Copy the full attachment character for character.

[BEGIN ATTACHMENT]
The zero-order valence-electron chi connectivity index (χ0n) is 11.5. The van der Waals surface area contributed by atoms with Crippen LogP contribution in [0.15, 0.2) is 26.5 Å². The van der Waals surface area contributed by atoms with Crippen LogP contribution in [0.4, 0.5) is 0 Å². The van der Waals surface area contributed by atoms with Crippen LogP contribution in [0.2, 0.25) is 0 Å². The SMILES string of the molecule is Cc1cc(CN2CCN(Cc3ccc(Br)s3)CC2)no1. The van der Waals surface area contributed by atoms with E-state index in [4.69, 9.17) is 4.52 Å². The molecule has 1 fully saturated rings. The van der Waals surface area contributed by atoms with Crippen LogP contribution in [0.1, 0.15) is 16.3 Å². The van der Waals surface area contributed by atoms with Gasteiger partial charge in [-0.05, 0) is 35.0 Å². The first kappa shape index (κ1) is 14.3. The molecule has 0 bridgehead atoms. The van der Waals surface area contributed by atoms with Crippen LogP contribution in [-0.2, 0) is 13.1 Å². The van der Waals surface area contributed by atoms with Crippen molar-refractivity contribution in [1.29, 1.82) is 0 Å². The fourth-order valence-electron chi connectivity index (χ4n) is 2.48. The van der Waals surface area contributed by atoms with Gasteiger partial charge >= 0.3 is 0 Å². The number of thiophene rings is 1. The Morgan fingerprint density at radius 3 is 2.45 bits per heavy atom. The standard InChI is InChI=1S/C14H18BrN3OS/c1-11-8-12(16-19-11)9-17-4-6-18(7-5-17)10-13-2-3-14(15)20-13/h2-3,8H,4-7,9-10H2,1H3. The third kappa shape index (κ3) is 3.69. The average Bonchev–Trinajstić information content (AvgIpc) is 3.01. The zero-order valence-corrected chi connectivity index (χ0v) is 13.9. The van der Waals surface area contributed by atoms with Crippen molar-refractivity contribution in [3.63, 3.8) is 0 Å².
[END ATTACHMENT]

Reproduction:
The zero-order valence-electron chi connectivity index (χ0n) is 11.5. The van der Waals surface area contributed by atoms with Crippen LogP contribution in [0.15, 0.2) is 26.5 Å². The van der Waals surface area contributed by atoms with Crippen LogP contribution in [0.4, 0.5) is 0 Å². The van der Waals surface area contributed by atoms with Crippen LogP contribution in [0.2, 0.25) is 0 Å². The SMILES string of the molecule is Cc1cc(CN2CCN(Cc3ccc(Br)s3)CC2)no1. The van der Waals surface area contributed by atoms with E-state index in [4.69, 9.17) is 4.52 Å². The molecule has 1 fully saturated rings. The van der Waals surface area contributed by atoms with Crippen LogP contribution in [0.1, 0.15) is 16.3 Å². The van der Waals surface area contributed by atoms with Gasteiger partial charge in [-0.05, 0) is 35.0 Å². The first kappa shape index (κ1) is 14.3. The molecule has 0 bridgehead atoms. The van der Waals surface area contributed by atoms with Crippen LogP contribution in [-0.2, 0) is 13.1 Å². The van der Waals surface area contributed by atoms with Crippen molar-refractivity contribution in [1.29, 1.82) is 0 Å². The fourth-order valence-electron chi connectivity index (χ4n) is 2.48. The van der Waals surface area contributed by atoms with Gasteiger partial charge >= 0.3 is 0 Å². The number of thiophene rings is 1. The Morgan fingerprint density at radius 3 is 2.45 bits per heavy atom. The standard InChI is InChI=1S/C14H18BrN3OS/c1-11-8-12(16-19-11)9-17-4-6-18(7-5-17)10-13-2-3-14(15)20-13/h2-3,8H,4-7,9-10H2,1H3. The third kappa shape index (κ3) is 3.69. The average Bonchev–Trinajstić information content (AvgIpc) is 3.01. The zero-order valence-corrected chi connectivity index (χ0v) is 13.9. The van der Waals surface area contributed by atoms with Crippen molar-refractivity contribution in [3.63, 3.8) is 0 Å².